In today’s fast moving world of nuclear families, urban lifestyles, and self-obsession, there are some people left behind, ignored, uncared, and unloved. No, they are no roadside paupers or strangers. They are our own aging mommies and daddies, who were once productive, loving, and gentle citizens, now segregated to loneliness in their old age.
Though on one side, there are caring children who tend to every need of their ageing parents, there are many more – and their number is steadily increasing too – who consider their old parents an economic, social and personal burden, and simply prefer to abandon them without a second thought.
HelpAge India, the biggest non-governmental organisation in the country which campaigns for the rights of the elderly conducted a research which suggests that nearly 40% of senior citizens living with their families are facing emotional or physical abuse, out of which only one in six cases comes to light.
Take a real life victim of I know of, Devi (name changed). She was in her late seventies, ill, suffering from frequent bouts of paralysis, living with her only son, Raj. He was in his forties, with three little children of his own, and he had almost completely stopped talking to his mother since she cost him many thousands for her first operation, a few years back. She was just given food by the maid, and left in her cramped room to stare at the ceiling all day.
One day Raj asked if she wanted to join him on a pilgrimage to a temple in a neighboring state. Overwhelmed by such a rare opportunity to connect again and spend time with her dear son, she readily agreed, so they caught the next train and set off. However, her attempts at communicating with him were futile, because he seemed deep in thought and disregarded her, like always, during the journey. When the train halted at a junction the next morning, he told her that he’d be back after getting them some water and food.
He didn’t return. An anxious Devi waited worriedly looking out for him from the window as the train started pulling away, but he simply didn’t reappear. The train set off, and Devi was told to get off in the next station. That was how she was stranded in a completely unfamiliar state, without literacy, without money.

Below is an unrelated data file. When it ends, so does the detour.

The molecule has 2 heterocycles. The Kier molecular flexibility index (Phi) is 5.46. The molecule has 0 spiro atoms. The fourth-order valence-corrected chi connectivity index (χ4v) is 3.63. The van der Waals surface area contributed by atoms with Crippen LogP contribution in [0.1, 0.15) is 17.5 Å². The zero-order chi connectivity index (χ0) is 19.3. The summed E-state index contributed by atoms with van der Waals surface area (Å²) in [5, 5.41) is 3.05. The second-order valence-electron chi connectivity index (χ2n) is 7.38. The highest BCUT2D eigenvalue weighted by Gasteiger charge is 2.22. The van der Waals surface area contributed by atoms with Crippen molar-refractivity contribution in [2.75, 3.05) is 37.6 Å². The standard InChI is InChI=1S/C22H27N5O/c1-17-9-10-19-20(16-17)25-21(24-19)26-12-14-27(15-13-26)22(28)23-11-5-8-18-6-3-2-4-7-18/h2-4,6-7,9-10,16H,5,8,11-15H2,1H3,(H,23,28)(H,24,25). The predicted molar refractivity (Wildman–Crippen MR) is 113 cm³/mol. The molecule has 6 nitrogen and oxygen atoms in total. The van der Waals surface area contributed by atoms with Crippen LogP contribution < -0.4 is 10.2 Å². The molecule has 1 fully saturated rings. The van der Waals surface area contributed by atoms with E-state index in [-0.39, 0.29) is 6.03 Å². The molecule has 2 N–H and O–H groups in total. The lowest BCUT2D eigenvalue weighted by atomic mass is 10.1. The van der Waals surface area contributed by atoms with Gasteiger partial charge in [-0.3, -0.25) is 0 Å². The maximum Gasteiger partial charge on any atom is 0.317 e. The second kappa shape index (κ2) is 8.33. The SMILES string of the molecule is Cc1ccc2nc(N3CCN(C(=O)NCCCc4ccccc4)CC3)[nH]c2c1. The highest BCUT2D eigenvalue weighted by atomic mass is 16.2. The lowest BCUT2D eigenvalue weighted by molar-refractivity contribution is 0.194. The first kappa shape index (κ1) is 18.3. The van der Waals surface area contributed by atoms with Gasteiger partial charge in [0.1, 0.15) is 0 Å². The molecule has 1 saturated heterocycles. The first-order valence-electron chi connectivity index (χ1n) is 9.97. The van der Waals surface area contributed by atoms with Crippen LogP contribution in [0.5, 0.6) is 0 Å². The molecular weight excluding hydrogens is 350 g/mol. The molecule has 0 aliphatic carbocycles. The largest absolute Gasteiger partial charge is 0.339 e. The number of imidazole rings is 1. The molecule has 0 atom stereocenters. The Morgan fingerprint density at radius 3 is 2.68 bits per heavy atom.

And then she remembered – he’d got her only house transferred to his name last week. Now everything made sense to her hazed brain. With trembling hands, and blurry eyes she realized that her only son had dumped her.
Millions of elderly fall prey to a helpless situation like Devi, every day, in our country, and abroad. Many of us, the younger generation, seem to forget the responsibility that we have, as children, to our parents. Many are sulking to spend money on their old parents, but wasn’t it the same parents who selflessly sacrificed their luxuries to raise us comfortably, as little ones? When parents turn old they become children again, only with added health woes. They need the same feelings reciprocated, for they are just as helpless, and almost entirely bank on the working generation for their needs in their old age, for love and support. The increasing trend of nuclear families has led to abandonment of the aged in large number; this is a matter of shame for us, and more so, a matter of immorality.
Whether we like it or not, I think that it is our duty to support them in their last years. Old age, after all, is something that is going to knock everyone’s door, some time or another. And without the care of the young, the old cannot stand.
We are shaped and given an identity by our mother and father, who expected nothing when they secured us with their unconditional love. But when we are independent and have enough, many of us choose to corner them, citing silly reasons like that ‘they are no longer worth’, ‘productive’ or ‘are just a burden’.
Many grown-up children think that paying for renting parents a place in an old age home is a perfect plan, but it is not actually all that perfect. Aged people don’t even need food and shelter as much as they need love, and no old-age home can give them that.
I vow to stand by the people who gave me life, their love and support, and have molded me to who I am today, when they can no longer stand strong themselves. I vow to spread awareness and love to the elderly whose day would be lit up with even the littlest bit of our time.
Pic credit: Rosie O’Beirne (Used under a Creative Commons license)
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